Hawaii: (Sen. Daniel Akaka) – Democrats are looking at a crowded field, as this is the first open Senate seat there since 1976. Rep. Colleen Hanabusa (D-HI-1) and Rep. Mazie Hirono (D-HI-2) are potential candidates. Lt. Gov. Brian Schatz and former Honolulu mayor and defeated gubernatorial candidate Mufi Hannemann are other possibilities, as is ex-Rep. Ed Case (D-HI-2). Republicans have two potential candidates in former Gov. Linda Lingle, who is likely to run, and ex-Rep. Charles Djou (R-HI-1). Some Democrats are urging Akaka to resign before the term ends and allow Gov. Neil Abercrombie (D) to appoint a replacement, thus avoiding what could become a difficult and nasty Democratic primary late in September of 2012. Akaka, however, has given no signal that he favors such an idea. Much action will occur here in the coming months.

Nevada: (Sen. John Ensign) – Rep. Dean Heller (R-NV-2) is the key person here. It is expected that he will soon enter the race. Lt. Gov. Brian Krolicki and 2010 Senatorial nominee Sharron Angle are also making statements of interest, but both could also run for Heller’s open House seat if he does in fact vacate. The Republicans will need a clean primary to win in what is becoming a very marginal state for them. Democrats have several options. Rep. Shelley Berkley (D-NV-1) says she will decide over the summer as to what she will do. Attorney General Catherine Cortez Masto is a likely candidate. Secretary of State Ross Miller is expressing interest but says he wants to see what Berkley will do first before he makes a final decision. Should she run statewide, Miller could become a candidate for what will likely be her open safe Democratic House seat. This race will be in the toss-up category all the way to election day.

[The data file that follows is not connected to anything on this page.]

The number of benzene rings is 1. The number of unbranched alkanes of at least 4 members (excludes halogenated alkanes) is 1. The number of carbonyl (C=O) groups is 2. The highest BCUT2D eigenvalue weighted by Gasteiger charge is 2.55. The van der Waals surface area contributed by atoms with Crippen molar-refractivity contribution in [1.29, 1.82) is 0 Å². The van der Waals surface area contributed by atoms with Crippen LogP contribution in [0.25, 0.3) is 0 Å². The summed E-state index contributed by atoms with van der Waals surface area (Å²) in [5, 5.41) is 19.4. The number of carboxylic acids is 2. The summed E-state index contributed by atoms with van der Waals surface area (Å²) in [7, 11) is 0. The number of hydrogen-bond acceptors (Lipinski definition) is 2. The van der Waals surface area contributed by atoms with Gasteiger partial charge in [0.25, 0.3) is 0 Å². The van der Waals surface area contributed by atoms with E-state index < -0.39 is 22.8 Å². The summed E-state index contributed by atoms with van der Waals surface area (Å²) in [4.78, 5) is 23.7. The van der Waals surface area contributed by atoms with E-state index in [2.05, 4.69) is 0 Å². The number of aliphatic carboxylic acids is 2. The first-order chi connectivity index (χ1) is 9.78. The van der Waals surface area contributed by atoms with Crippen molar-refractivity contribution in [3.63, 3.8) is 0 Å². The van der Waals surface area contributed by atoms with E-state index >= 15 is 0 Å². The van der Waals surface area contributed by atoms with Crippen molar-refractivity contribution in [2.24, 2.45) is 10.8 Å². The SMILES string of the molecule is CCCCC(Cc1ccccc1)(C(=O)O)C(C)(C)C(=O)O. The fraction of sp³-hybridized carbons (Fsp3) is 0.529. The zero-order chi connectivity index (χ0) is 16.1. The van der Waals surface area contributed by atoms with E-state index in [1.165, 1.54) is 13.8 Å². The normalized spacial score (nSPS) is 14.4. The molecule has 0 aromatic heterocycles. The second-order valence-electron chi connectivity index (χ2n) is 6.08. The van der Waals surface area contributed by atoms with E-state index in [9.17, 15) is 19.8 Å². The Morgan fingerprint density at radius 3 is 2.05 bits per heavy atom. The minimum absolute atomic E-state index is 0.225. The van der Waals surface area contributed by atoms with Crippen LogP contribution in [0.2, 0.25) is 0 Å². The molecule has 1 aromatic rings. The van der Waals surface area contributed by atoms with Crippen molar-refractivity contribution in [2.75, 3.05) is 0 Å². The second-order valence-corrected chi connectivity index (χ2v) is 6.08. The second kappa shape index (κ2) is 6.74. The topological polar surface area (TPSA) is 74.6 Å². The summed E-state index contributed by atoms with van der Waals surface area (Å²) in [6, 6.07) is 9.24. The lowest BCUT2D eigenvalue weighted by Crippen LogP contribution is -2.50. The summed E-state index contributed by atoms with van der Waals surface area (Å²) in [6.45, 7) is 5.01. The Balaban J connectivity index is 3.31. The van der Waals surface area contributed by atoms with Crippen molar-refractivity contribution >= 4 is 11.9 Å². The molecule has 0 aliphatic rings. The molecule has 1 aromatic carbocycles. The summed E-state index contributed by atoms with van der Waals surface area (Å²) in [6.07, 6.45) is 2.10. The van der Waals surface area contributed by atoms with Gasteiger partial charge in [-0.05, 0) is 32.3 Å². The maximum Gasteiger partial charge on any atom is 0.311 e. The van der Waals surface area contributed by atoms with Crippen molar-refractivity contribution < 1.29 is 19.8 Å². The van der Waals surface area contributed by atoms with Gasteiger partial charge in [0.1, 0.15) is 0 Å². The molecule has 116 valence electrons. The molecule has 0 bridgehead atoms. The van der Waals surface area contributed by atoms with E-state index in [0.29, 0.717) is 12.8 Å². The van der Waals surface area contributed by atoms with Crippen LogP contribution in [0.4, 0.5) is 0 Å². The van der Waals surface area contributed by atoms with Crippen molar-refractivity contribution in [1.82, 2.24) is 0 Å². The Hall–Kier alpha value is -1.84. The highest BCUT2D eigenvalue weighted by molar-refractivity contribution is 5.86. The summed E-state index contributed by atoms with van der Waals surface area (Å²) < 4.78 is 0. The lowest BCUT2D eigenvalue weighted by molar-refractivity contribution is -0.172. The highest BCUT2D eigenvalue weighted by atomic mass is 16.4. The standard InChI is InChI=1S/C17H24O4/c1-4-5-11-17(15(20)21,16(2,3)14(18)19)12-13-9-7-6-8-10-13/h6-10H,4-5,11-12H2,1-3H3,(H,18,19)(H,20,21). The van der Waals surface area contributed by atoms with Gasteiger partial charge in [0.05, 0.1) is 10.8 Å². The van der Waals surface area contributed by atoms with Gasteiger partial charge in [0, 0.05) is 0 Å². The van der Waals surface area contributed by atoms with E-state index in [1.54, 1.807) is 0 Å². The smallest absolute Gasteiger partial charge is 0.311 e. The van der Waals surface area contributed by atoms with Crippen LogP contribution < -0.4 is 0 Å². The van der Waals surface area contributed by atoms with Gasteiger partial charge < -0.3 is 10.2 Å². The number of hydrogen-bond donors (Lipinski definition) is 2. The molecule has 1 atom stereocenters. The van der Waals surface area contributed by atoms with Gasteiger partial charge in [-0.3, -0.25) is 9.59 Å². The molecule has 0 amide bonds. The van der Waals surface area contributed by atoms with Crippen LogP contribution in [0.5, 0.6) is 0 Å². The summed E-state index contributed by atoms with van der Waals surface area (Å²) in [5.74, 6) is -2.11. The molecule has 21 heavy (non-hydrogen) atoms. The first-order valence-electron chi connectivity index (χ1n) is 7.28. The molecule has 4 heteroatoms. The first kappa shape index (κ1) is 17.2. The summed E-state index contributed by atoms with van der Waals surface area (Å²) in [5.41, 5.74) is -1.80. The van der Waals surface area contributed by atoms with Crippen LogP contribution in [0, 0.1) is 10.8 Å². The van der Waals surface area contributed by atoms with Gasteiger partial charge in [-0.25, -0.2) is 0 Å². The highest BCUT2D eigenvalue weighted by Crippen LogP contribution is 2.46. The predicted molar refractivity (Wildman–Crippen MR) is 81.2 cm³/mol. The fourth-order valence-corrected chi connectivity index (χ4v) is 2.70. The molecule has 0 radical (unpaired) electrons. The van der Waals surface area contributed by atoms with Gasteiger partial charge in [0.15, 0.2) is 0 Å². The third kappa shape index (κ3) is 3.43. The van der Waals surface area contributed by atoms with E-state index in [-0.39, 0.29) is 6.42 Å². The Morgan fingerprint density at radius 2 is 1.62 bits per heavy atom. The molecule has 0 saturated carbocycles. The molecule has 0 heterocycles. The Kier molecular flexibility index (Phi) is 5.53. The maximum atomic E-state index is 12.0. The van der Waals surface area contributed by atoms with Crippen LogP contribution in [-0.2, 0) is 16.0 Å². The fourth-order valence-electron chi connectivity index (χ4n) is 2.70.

New Mexico: (Sen. Jeff Bingaman) – Former Rep. Heather Wilson (R-NM-1) is officially a Republican candidate. Lt. Gov. John Sanchez (R) is making noises that he might run, setting up the same type of toxic primary that defeated Wilson in 2006 and gave Sen. Tom Udall (D) an easy run in the general election. Rep. Steve Pearce (R-NM-2), the man who defeated Wilson for that nomination and came back to re-claim his House seat against an incumbent in 2010, hasn’t ruled out another Senatorial run, but he’s likely to seek re-election instead. Democratic state Auditor Hector Balderas is virtually certain to run. Rep. Martin Heinrich (D-NM-1) is a potential candidate. Should Wilson win the primary, this could become a competitive race.

North Dakota: (Sen. Kent Conrad) – Republicans are poised to convert this open seat, just as they did in 2010 with Sen. John Hoeven. The GOP has multiple options, including freshman at-large Rep. Rick Berg, Attorney General Wayne Stenehjem, and Public Utilities Commissioner Brian Kalk, among others. Democrats have a weak bench and are unlikely to field a top tier candidate.